Report on the website of South London and Maudsely NHS Foundation Trust from Prof Sir Simon Wessely on the Institute of Psychiatry’s recent DSM-5 Conference.

Prof Wessely is Head of the Department of Psychological Medicine and Vice Dean, Institute of Psychiatry, King’s College London. 

DSM-5 at the IoP

Monday June 10, 2013

The latest and fifth version of the Diagnostic and Statistical Manual of the American Psychiatric Association (APA), invariably known as the DSM, was published on 18 May 2013. To mark the occasion, we hosted an international conference at the Institute of Psychiatry from 3-4 June. This was the first such meeting since the launch and the first platform for Professor David Kupfer, Chair of Psychiatry at the Western Psychiatric Institute in Pittsburgh, but more importantly for us, the man who has directed the compilation and development of DSM-5, and who is justly regarded as its architect…

…I used the somatoform disorders as an example of where “DSM feared to tread”. The latest attempt to come up with something that is both empirically rigorous but also suitable for real world use in this particular area represents a small step forward, at least in simplifying an area of previous mind numbing complexity, but I suggested, was unlikely to represent real progress. This is because the DSM (and for that matter the ICD) are both diagnostic systems that are written by psychiatrists but which in this area need to be used by physicians, who ignore them, and concern patients who don’t like them, often fiercely so… Full Text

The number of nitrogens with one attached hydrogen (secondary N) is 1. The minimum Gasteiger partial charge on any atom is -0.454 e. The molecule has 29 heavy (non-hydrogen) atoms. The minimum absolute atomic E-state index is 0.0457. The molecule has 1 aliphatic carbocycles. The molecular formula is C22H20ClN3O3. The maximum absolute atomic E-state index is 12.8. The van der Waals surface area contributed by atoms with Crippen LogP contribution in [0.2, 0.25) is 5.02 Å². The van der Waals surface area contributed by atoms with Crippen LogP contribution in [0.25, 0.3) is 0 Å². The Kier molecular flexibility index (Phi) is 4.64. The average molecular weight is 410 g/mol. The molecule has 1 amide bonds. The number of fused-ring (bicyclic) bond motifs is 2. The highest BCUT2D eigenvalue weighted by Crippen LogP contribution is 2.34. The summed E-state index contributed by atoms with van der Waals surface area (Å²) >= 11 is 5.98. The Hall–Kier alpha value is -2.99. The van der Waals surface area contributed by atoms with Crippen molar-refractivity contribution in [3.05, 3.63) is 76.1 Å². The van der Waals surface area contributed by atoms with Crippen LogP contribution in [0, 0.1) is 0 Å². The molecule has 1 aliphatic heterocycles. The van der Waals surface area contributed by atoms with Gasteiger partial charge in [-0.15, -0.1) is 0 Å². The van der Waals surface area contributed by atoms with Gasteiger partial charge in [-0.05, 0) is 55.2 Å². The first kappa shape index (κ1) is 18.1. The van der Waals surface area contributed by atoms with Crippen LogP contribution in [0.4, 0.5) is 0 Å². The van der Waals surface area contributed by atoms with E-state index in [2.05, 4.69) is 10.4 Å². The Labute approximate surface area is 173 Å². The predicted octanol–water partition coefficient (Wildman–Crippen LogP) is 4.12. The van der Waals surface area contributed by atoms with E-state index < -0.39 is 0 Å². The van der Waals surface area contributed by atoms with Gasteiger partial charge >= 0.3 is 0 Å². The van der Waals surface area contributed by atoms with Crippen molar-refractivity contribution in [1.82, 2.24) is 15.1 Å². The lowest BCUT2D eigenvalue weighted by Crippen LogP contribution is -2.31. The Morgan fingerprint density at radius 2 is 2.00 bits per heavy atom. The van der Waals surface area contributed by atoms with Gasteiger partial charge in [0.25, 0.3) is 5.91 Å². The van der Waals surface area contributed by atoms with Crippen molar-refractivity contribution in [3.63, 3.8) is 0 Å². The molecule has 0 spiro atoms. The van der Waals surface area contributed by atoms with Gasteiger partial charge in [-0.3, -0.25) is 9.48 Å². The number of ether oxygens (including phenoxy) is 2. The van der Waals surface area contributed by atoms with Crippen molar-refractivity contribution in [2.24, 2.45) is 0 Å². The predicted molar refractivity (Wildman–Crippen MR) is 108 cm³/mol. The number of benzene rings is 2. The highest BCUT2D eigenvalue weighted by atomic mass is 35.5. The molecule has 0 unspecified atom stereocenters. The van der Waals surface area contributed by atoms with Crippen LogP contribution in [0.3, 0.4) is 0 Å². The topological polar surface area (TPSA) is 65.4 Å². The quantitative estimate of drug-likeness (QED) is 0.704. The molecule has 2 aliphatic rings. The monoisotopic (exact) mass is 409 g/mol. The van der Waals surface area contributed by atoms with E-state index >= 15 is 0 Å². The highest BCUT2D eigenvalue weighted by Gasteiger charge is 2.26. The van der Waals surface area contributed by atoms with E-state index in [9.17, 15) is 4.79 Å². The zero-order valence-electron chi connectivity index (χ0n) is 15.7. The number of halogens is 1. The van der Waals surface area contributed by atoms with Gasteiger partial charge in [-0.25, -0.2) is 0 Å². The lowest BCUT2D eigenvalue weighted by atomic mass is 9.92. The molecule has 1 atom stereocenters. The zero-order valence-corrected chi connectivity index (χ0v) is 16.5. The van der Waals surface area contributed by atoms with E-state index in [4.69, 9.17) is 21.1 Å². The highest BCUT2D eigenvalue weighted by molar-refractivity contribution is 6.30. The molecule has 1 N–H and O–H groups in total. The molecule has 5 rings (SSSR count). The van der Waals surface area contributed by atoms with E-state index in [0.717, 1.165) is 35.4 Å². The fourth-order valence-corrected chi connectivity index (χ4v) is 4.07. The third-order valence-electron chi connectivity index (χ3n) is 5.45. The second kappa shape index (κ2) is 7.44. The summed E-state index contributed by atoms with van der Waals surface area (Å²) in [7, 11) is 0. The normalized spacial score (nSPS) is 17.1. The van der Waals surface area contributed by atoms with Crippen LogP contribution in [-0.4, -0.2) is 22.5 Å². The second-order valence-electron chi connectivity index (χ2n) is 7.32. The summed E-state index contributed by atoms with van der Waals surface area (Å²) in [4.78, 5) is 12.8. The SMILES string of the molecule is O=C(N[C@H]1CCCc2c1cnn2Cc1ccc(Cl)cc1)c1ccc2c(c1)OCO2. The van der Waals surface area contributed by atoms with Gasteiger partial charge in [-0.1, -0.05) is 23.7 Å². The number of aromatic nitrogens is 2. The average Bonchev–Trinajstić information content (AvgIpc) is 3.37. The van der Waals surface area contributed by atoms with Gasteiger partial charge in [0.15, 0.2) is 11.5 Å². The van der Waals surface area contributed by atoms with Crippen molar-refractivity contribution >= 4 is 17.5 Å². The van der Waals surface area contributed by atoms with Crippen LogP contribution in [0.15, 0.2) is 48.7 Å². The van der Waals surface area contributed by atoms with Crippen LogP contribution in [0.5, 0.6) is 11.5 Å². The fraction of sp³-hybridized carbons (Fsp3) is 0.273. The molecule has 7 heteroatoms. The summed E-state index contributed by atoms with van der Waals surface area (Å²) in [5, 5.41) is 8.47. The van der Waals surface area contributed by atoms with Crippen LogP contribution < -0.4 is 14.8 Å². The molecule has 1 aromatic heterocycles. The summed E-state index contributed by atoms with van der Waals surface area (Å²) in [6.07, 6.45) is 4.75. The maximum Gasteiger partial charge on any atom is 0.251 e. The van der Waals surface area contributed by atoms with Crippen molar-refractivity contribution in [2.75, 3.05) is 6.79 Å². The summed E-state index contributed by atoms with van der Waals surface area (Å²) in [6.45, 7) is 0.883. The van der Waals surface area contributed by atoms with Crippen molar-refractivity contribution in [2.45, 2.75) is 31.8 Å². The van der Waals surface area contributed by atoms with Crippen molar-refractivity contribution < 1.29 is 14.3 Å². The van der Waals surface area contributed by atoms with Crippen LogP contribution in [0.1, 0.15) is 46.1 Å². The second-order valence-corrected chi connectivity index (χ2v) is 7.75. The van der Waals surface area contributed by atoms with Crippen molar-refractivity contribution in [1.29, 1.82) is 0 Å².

Essay by Sarah Kamens MA on the Dx Summit platform

DSM-5′s Somatic Symptom Disorder: From Medical Enigma to Psychiatric Sphinx